The Civil War in Maryland was in many ways a microcosm of the events that afflicted the entire nation. As a border state, Maryland held conflicting loyalties between the Federal Union and the new Confederate States of America. Its role in the struggle reflected those divided allegiances as its men, following the dictates of either conscience or kinship, were compelled to choose sides.
Though many historians have discussed aspects of Maryland’s experience in the war, Kevin Conley Ruffner finally fills the gap in scholarship concerning the state’s white population. Approximately 60,000 Marylanders, both black and white, served in various branches of the Union military. While the state did not officially recruit troops for Confederate service, a substantial 25,000 of its white citizenry fought for the South.
Maryland’s Blue and Gray is a collective biography focusing on the 365 Maryland men who served as captains and lieutenants in the Virginia theater of operations, specifically in the Union Army of the Potomac and the Confederate Army of Northern Virginia. Exemplifying a segment of Maryland’s antebellum society, these soldiers provide a rare opportunity to investigate the backgrounds, military careers, and wartime experiences of a specific group who fought in the nation’s bloodiest and most contentious war. In his thorough analysis, Ruffner examines the effects of the conflict on the officer corps in terms of promotions, morale, and discipline, and on their relationships with the home front, subordinates, and commanders.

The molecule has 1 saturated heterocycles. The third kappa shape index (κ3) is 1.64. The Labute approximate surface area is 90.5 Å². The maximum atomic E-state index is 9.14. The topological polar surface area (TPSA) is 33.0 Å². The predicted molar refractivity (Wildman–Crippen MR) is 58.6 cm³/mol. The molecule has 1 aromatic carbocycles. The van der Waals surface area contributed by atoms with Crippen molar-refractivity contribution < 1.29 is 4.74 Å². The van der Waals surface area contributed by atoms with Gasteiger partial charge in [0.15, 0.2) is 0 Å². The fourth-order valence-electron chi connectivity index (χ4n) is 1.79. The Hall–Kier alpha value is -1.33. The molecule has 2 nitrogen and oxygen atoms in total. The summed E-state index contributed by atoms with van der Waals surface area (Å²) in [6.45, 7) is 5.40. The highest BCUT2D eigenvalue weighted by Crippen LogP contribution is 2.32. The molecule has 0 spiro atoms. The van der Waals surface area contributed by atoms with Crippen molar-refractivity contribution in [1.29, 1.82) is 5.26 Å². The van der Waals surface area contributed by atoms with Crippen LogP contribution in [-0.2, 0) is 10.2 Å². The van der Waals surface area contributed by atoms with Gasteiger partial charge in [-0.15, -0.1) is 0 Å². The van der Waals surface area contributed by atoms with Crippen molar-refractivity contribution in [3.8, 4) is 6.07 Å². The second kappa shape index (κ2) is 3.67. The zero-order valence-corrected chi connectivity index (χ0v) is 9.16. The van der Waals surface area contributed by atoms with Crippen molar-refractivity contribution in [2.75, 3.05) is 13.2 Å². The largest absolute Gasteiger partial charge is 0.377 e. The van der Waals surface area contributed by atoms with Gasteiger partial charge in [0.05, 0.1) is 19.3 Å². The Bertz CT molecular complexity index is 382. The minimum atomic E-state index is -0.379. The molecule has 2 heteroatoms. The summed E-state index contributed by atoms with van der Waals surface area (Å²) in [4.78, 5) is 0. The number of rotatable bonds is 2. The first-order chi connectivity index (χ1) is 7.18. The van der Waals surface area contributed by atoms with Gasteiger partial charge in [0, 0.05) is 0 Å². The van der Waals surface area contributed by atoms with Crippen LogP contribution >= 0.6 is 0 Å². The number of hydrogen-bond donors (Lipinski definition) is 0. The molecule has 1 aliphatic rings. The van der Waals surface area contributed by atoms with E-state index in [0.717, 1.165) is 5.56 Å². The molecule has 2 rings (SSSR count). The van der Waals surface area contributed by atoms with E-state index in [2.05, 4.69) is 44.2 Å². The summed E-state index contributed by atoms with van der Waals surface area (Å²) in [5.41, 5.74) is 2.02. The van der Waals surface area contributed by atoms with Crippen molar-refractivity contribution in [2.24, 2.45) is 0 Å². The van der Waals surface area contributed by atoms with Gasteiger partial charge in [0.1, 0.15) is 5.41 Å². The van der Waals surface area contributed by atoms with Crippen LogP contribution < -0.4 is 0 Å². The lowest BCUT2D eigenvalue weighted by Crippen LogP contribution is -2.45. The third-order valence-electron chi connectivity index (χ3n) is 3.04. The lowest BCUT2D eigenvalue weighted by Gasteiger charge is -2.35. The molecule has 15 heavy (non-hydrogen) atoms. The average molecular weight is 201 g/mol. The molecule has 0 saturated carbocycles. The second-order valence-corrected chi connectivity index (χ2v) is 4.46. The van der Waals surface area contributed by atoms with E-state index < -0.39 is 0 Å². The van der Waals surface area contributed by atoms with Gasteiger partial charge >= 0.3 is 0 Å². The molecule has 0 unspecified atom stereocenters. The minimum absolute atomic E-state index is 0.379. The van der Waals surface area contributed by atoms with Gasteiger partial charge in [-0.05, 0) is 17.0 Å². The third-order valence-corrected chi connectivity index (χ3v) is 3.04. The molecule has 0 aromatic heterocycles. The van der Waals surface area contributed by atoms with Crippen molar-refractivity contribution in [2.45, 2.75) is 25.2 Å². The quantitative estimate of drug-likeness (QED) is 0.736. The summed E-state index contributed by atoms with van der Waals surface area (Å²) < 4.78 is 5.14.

Ruffner offers gripping insight into the cultural affinities between the Union and Confederate Marylanders as well as into the nature of the divisiveness that resulted in deadly combat. A groundbreaking study,Maryland’s Blue and Gray utilizes both military and social history to plumb the motivations, ambitions, and experiences of men from a single state who served in both armies during the Civil War.
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